You can scoop the poop once a week or more often if your nitrates shoot above 15-20 ppm.

            You’ve done an excellent job 🙂

            P.S. – when you’re about to add new fish – don’t add too many at once! This could throw off the nitrogen cycle off balance and cause ammonia and nitrite spikes.

            You’re now ready to start enjoying the hobby. Good luck, man!

          • Hi Momchil,

            really? never thought it would cycle that quick.
            i was still expecting to have nitrite reading.

            well as you said so , its cycled! but will wait for another week before getting fish.

            – should i do a water change 1st before introducing fish next week?

            all of this would not have happen if not for your method and detailed instructions . specially you answering my every inquries to the point.

            will still update here from time to time.

            i like to say Thank You very very much.

          • Haha, no problem, Peter, that’s what the blog is for!

            Wait another 2-3 days, and do a partial water change. From there on, do the usual weekly maintenance (water changes, vacuum poop out, etc) Don’t change too much water at once. No more than 20% per water change. If you need to change more than that, do it on intervals (say, 1 x 15%, and another 1 x 15% in 2-3 hours). This prevents stressful environmental changes for the fish.

          • Hi Momchil.

            sorry but i have few more questions…

            – if adding new fish should i still dose with quickstart?

            – what should be the maximum reading of nitrate in a 10gallon barebottom tank?

            – i have read somewhere that if you overstock your tank, it will result to nitrate spike. m planning of getting.. 1 – dwarf guorami
            4 – rasboras
            4. cory cats
            is that too much?

            thanks again

          • Here are some thoughts:

            1. By adding bottled bacteria upon the introduction of new fish you’re making sure the bacteria can handle the new bioload. However, that’s not needed in a mature tank, unless you are adding way too many or large fish at once. My opinion – it can only help to add some!

            2. I usually don’t recommend more than 10-15 ppm of Nitrate levels longterm. I have an article on that here in the blog, just type in “nitrate” in the search bar and click the one that explains high nitrate levels.

            3. That’s beside the tiger barbs? Tiger barbs will show aggression unless in groups of 5 or 6. I would not recommend 5-6 tiger barbs in a 10-gallon… I would return the barbs to the pet store. Dwarf Gourami is a good choice. You could pull that one off if you pick the rasboras to be Chili Rasboras (Boraras brigittae) and if the cory cats are dwarf cories (Corydoras hastatus). Google the scientific names to see the fish. I also have an article on small fish here in the blog. Type “smallest” in the search bar and you’ll see it.

            Also – if you have the opportunity – get some live plants. There are beginner aquarium plants that don’t require substrate such as the Anubias and Java Fern among others. You can use superglue (it’s safe no worries) to attach them to a piece of decor or, better yet, a piece of driftwood. You can also put in some floating aquarium plants in there. These will help tremendously for keeping Nitrates and other pollution in check, naturally (I also have an article on floating plants here if you need more info).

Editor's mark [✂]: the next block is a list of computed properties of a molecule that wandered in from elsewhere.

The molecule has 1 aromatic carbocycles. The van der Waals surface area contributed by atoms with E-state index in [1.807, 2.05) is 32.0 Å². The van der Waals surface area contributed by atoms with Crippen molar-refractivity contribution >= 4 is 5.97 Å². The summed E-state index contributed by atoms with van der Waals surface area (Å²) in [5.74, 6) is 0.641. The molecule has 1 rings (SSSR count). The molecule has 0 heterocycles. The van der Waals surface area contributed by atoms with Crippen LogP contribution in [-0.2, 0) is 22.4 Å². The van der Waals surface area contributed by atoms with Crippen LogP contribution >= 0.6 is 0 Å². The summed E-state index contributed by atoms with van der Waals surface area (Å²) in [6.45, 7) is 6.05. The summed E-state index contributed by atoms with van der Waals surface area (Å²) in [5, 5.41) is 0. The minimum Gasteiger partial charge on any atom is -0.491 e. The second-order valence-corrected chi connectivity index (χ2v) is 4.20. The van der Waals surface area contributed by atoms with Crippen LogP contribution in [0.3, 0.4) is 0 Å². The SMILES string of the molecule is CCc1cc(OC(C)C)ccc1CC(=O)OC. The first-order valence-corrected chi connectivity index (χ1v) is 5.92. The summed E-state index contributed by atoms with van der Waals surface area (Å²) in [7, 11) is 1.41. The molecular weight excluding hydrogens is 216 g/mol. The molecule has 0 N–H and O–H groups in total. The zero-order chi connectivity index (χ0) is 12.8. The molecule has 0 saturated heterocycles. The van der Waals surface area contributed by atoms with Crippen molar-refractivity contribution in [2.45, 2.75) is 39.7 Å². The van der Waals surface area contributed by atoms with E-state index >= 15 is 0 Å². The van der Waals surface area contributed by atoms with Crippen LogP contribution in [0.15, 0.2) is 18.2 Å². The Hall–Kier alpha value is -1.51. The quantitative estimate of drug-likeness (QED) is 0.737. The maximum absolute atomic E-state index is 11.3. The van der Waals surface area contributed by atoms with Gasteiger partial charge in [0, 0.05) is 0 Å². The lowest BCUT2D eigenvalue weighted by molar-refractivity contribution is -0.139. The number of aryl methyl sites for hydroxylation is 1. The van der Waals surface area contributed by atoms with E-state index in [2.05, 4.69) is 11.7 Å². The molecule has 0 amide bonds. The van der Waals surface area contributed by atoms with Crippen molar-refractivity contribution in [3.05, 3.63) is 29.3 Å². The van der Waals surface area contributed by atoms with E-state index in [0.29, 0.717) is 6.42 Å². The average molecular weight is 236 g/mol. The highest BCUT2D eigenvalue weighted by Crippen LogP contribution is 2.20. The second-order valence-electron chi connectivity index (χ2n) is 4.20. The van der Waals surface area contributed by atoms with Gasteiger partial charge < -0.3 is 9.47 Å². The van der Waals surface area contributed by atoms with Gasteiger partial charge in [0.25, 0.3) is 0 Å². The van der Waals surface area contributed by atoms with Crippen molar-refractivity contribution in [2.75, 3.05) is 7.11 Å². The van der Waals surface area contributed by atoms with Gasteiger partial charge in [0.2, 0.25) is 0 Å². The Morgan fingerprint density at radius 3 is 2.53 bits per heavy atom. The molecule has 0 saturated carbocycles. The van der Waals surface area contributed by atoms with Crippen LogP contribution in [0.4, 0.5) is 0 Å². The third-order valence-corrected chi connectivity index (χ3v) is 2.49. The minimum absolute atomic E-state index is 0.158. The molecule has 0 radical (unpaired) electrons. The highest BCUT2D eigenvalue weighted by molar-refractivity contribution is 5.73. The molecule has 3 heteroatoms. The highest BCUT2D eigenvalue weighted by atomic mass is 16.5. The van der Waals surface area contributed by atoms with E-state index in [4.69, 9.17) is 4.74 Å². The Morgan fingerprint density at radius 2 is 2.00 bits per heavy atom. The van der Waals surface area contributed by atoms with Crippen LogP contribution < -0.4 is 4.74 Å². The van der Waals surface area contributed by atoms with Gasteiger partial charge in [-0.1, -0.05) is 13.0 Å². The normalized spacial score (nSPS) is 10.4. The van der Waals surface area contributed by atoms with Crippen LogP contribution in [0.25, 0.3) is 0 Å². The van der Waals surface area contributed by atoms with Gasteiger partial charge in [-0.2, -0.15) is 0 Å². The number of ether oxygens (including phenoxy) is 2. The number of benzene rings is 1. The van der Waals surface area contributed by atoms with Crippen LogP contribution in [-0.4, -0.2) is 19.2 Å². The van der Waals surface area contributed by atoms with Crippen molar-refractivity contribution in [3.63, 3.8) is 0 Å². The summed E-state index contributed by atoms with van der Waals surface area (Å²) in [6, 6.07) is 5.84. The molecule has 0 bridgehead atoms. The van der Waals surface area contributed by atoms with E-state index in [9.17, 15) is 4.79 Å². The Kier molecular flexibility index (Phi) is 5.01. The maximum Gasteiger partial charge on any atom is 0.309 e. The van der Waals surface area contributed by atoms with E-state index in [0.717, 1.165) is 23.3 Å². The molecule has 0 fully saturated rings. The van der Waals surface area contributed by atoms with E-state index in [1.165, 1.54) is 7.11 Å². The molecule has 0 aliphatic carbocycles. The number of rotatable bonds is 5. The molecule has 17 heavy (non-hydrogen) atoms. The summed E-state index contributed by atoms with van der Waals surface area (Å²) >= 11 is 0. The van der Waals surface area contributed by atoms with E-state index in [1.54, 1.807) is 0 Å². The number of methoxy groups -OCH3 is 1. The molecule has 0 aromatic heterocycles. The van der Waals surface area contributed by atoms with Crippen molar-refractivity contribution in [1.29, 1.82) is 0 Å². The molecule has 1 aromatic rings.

Hope this helps! 🙂

          • Hi momchil

            thanks so much again..

  7. Unfortunately I put the water conditioner/dechlorinator in first then no more than an hour later put in the double dosage of API quick start. Should I start over?

    • Hi,

      Well, yes. What fish are you using to cycle?


  8. Hi thank you so much for the article! It’s helped me a lot in setting up my 10 gal Betta tank. I got my fish 10 days ago and started with Tetra SafeStart as you suggested–however, my tank has been at 0 ppm for ammonia, nitrites, and nitrates ever since then! My only guess is that since my tank is pretty heavily planted, the plants are filtering out ammonia faster than the nitrifying bacteria can. I started out feeding him every other day, but after about a week I began to feed him twice a day. I suppose this isn’t the worst problem to have, just a little puzzled as to what’s going on. Let me know if you have any advice/ideas for my next steps, thank you!

    • Hey, Patrick!

      You’re using a liquid test kit right? Shaking the vials well? If so, then I would assume that it’s your live plants’ doing (as you mentioned).

      I’d reduce the feeding to once a day, just in case (your Betta buddy won’t starve, no worries).

      Fish is acting normal, correct? If yes, there’s nothing to worry about.

      If I were you I would keep a dose of beneficial bacteria ready, but in the case of a heavily planted tank you may not need it.

      Keep monitoring the readings and as soon as you see any nitrAte and no ammonia, or nitrIte you can assume that the tank has been successfully cycled.

      Regards, Momchil

      • Thanks for getting back! Yep I’m using API master test kit. Fish is acting totally normal–thriving actually 🙂 I’ll reduce to feeding once a day and just be patient haha. Thank so much!

  9. API quick start

  10. Thanks you’re article cleared up my concern used quick start on small 70 let tank and it’s cloudy also used zone and stress is this ok for new tank

    • Hi,

      cloudy water is completely normal.

      When it’s during cycling, it will go away on its own.

      Just wait it out. 🙂

      Hope this helps.